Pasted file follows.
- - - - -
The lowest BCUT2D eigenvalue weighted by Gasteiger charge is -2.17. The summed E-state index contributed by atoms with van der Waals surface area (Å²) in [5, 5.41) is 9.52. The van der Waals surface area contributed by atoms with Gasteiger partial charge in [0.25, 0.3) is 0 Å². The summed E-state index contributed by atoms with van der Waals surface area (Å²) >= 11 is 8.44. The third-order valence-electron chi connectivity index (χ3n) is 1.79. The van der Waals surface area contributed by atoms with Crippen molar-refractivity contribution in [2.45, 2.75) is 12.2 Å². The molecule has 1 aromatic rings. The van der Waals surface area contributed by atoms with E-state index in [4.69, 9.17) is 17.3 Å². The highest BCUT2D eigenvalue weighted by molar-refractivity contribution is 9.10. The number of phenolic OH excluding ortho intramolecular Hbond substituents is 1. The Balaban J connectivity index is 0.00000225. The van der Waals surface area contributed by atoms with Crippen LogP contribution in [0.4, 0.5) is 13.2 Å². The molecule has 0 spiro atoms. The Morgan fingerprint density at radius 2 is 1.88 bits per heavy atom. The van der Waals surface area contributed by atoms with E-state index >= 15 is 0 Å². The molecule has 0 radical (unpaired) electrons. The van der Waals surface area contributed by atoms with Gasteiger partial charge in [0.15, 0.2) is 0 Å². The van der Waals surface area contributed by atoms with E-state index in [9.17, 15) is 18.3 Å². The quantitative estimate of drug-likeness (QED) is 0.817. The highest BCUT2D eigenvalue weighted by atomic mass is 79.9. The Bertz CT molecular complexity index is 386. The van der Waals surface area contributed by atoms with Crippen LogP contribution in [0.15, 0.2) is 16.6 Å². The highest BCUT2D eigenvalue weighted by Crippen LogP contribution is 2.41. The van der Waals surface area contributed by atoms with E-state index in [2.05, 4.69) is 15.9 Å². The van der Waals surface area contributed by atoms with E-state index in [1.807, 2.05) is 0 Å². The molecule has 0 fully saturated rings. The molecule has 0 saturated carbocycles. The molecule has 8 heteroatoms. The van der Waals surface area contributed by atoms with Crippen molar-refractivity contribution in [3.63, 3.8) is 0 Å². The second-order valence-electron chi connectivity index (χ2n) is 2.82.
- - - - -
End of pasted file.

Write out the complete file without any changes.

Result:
The lowest BCUT2D eigenvalue weighted by Gasteiger charge is -2.17. The summed E-state index contributed by atoms with van der Waals surface area (Å²) in [5, 5.41) is 9.52. The van der Waals surface area contributed by atoms with Gasteiger partial charge in [0.25, 0.3) is 0 Å². The summed E-state index contributed by atoms with van der Waals surface area (Å²) >= 11 is 8.44. The third-order valence-electron chi connectivity index (χ3n) is 1.79. The van der Waals surface area contributed by atoms with Crippen molar-refractivity contribution in [2.45, 2.75) is 12.2 Å². The molecule has 1 aromatic rings. The van der Waals surface area contributed by atoms with E-state index in [4.69, 9.17) is 17.3 Å². The highest BCUT2D eigenvalue weighted by molar-refractivity contribution is 9.10. The number of phenolic OH excluding ortho intramolecular Hbond substituents is 1. The Balaban J connectivity index is 0.00000225. The van der Waals surface area contributed by atoms with Crippen LogP contribution in [0.4, 0.5) is 13.2 Å². The molecule has 0 spiro atoms. The Morgan fingerprint density at radius 2 is 1.88 bits per heavy atom. The van der Waals surface area contributed by atoms with E-state index >= 15 is 0 Å². The molecule has 0 radical (unpaired) electrons. The van der Waals surface area contributed by atoms with Gasteiger partial charge in [0.15, 0.2) is 0 Å². The van der Waals surface area contributed by atoms with E-state index in [9.17, 15) is 18.3 Å². The quantitative estimate of drug-likeness (QED) is 0.817. The highest BCUT2D eigenvalue weighted by atomic mass is 79.9. The Bertz CT molecular complexity index is 386. The van der Waals surface area contributed by atoms with Crippen LogP contribution in [0.15, 0.2) is 16.6 Å². The highest BCUT2D eigenvalue weighted by Crippen LogP contribution is 2.41. The van der Waals surface area contributed by atoms with E-state index in [2.05, 4.69) is 15.9 Å². The van der Waals surface area contributed by atoms with E-state index in [1.807, 2.05) is 0 Å². The molecule has 0 fully saturated rings. The molecule has 0 saturated carbocycles. The molecule has 8 heteroatoms. The van der Waals surface area contributed by atoms with Crippen molar-refractivity contribution in [3.63, 3.8) is 0 Å². The second-order valence-electron chi connectivity index (χ2n) is 2.82.